My main weaknesses consist of self-centeredness and a choice to focus on the wrong things. I have discovered in the last three months that the difference between a “good day” and a “bad day” is where I keep my focus. If I am using a screen as a substitute for time with a real person, if I am spending a lot of time looking at bad news, if I am giving way to feelings of loss, frustration, or anxiety, then I am heading for trouble and probably tears. Instead, if I wake up early and have my morning quiet time, if I am praying for those who are suffering, if I am counting my blessings, if I am truly present and willing to accept the gift of this day (whatever it holds), if I am investing in real relationships, then I am content. A simple change of focus makes all the difference.
Here are the things for which I am especially grateful today:
- For my marriage of almost 23 years, for the daily sunset “date” Jay and I have set aside in order to give each other undivided attention, for Jay’s calm, steady, unflagging nature, and for his tireless patience with my ups and downs, and for his honesty and hard work.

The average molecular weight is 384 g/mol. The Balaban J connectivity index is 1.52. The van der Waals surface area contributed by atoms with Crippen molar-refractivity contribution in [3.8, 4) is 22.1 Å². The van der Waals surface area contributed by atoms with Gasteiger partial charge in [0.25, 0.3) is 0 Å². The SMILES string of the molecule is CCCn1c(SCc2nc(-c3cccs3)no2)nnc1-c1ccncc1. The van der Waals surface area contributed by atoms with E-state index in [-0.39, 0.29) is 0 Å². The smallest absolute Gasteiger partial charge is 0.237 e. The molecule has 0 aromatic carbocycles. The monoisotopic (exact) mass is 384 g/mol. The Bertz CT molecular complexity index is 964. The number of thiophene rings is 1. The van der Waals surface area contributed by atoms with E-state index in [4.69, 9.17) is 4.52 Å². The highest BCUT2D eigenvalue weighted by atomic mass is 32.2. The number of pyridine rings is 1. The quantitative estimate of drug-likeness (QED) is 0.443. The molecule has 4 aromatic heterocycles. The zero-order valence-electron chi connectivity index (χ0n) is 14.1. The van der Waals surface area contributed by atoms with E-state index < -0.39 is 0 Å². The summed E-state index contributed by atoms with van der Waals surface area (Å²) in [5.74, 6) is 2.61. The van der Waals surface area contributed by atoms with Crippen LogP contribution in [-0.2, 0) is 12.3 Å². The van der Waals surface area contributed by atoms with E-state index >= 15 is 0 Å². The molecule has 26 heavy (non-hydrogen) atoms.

- For my children, who offer pearls of wisdom every time I stop to listen.
- For my extended family, whether by blood, marriage, or “adoption,” who are encouraging and supportive, who will stop what they’re doing to talk or pray, who demonstrate what love is.
- For the homeschool community and the sailing community—despite the curtailing of activities, there I find love and connection.
- For the privilege of living and traveling on Take Two, for all we have learned while living aboard, and for friends from around the world.
- For the simple things—a safe place to sleep, food to eat, fresh air and sunshine, health, time with family, the gift of life itself.
Paul, in his letter to the church in Philippi, Greece, offers this thought on contentment: “I know what it is to be in need, and I know what it is to have plenty. I have learned the secret of being content in any and every situation, whether well-fed or hungry, whether living in plenty or in want. I can do all things through him (Christ) who gives me strength” (Philippians 4:11-13).
Maybe, like Jay, you are a happy goldfish. Or, like me, you might be feeling sometimes like a fish out of water, gasping for community, struggling in relationships, and experiencing a mixture of sadness, fear, and anger about what’s going on in the world. Your situation might be worse, or it might be better. Whatever the case, we can all use our present circumstances to delve deeper into what it means to have faith, to be thankful no matter what, and to find strength in weakness.